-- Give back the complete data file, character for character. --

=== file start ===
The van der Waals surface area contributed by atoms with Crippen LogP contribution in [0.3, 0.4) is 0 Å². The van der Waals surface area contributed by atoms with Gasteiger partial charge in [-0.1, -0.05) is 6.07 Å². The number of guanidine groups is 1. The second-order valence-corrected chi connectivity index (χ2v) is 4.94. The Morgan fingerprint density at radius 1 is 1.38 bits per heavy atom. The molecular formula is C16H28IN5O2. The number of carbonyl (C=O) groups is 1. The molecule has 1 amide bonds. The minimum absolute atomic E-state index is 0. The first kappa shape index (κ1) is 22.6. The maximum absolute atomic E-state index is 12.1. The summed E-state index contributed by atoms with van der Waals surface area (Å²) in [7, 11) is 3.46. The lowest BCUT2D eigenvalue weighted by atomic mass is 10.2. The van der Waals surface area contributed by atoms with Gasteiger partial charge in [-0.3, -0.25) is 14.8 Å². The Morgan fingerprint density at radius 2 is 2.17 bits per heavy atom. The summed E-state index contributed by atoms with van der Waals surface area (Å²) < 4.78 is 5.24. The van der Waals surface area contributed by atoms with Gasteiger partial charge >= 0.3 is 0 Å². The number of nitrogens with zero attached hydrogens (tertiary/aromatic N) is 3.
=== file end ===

The van der Waals surface area contributed by atoms with Crippen LogP contribution in [0.3, 0.4) is 0 Å². The van der Waals surface area contributed by atoms with Gasteiger partial charge in [-0.1, -0.05) is 6.07 Å². The number of guanidine groups is 1. The second-order valence-corrected chi connectivity index (χ2v) is 4.94. The Morgan fingerprint density at radius 1 is 1.38 bits per heavy atom. The molecular formula is C16H28IN5O2. The number of carbonyl (C=O) groups is 1. The molecule has 1 amide bonds. The minimum absolute atomic E-state index is 0. The first kappa shape index (κ1) is 22.6. The maximum absolute atomic E-state index is 12.1. The summed E-state index contributed by atoms with van der Waals surface area (Å²) in [7, 11) is 3.46. The lowest BCUT2D eigenvalue weighted by atomic mass is 10.2. The van der Waals surface area contributed by atoms with Gasteiger partial charge in [-0.3, -0.25) is 14.8 Å². The Morgan fingerprint density at radius 2 is 2.17 bits per heavy atom. The summed E-state index contributed by atoms with van der Waals surface area (Å²) < 4.78 is 5.24. The van der Waals surface area contributed by atoms with Gasteiger partial charge >= 0.3 is 0 Å². The number of nitrogens with zero attached hydrogens (tertiary/aromatic N) is 3.